Regarding childbirth, your doctor is not the only healthcare provider you will be working with. You will also work with nurses, midwives, and other support staff. Therefore, ensuring that you are comfortable with all the staff involved in your delivery is vital.
You should also ensure that you are delivering at a reputable institution. Please research the hospital or birthing center’s policies and procedures and their cesarean and epidural rates.
You can also ask for recommendations from friends or family members who have had a positive experience with their childbirth provider. Some factors to account for when choosing a healthcare provider include:
- Do they have experience with high-risk pregnancies?
- Do they have a good reputation?
- Do they have a good support staff?
Consider Your Options for Pain Relief
Long hours in labor can be excruciating. They can also cause harm to the baby and the mother. Asphyxia, a condition where the baby does not get enough oxygen, is one of the risks associated with a long labor. You may also suffer from an infection like sepsis if the labor is too long.
To help manage pain and prevent these complications, you should consider your options for pain relief during childbirth. Pain relief options include:
- Epidural – A local anesthetic is injected into the lower back to numb the lower half of the body.
- Spinal block – A local anesthetic is injected into the lower back to numb the lower half of the body.
- Pudendal block – A local anesthetic is injected into the pudendal nerve to numb the vaginal and perineal area.
- General anesthesia – Medication is given to make you sleep through the delivery.
Each option has its risks and benefits. Discuss your options with your OB-GYN to make sure that you are making the best decision for yourself.
Prepare Your Body for the Strain of Childbirth
Preparing your body for the strain of childbirth is important. Eating a healthy diet and maintaining physical health will help to keep your body in good shape.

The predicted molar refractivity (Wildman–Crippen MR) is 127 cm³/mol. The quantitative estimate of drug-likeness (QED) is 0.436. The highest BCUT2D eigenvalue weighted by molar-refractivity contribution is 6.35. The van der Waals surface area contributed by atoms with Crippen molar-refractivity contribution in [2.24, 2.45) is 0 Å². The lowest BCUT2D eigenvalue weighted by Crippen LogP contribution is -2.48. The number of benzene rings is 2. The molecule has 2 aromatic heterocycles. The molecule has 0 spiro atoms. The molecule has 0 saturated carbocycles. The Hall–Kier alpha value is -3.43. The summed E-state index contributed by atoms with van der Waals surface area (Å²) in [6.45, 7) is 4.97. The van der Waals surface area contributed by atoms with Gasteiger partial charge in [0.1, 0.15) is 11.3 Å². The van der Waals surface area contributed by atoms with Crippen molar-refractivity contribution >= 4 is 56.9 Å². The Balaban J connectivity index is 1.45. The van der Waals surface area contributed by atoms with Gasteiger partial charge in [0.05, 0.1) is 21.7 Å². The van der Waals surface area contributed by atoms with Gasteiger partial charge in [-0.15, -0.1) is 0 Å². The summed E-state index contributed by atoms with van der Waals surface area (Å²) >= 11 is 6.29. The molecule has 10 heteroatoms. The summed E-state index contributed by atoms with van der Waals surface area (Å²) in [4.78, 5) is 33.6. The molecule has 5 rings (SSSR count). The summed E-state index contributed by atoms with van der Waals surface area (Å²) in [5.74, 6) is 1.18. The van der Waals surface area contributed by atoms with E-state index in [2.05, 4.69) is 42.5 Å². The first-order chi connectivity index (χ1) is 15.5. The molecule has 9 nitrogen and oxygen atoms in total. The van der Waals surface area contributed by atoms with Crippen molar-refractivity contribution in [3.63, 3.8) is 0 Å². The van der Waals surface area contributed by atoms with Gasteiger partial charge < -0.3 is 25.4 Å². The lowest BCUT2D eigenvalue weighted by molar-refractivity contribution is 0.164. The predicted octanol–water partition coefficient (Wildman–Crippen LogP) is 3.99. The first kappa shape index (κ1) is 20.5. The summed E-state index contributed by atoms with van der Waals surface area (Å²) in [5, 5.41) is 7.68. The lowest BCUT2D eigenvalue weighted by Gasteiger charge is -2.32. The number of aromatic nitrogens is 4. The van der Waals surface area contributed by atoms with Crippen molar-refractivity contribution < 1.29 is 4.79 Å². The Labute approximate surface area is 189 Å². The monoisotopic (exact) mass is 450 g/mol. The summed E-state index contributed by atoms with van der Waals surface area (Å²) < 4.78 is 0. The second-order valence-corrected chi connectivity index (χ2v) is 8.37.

By healthy diet, we don’t mean crash dieting or anything like that. You should aim to eat various healthy foods like fruits, vegetables, whole grains, and lean proteins. Caffeine and alcohol are best reduced as they can cause dehydration. Dehydration can cause contractions, leading to more prolonged and more painful labor. It can also cause jaundice in newborns.
Some specific exercises can help to prepare your body for childbirth. For example, Kegel exercises can help strengthen the pelvic floor muscles. These are the muscles that support the uterus, bladder, and rectum. Strong pelvic floor muscles can help prevent incontinence and prolapse and make labor and delivery easier.
Among other exercises, perineal massage can help to prepare the tissues in the vaginal and perineal area for stretching during childbirth. It can also help to reduce the risk of tearing.
Most parents are often unprepared for the reality of labor and delivery. Researching and preparing ahead of time can make the experience much easier for you. You should choose a reputable healthcare provider for a safe and positive experience. And don’t forget to attend your prenatal appointments.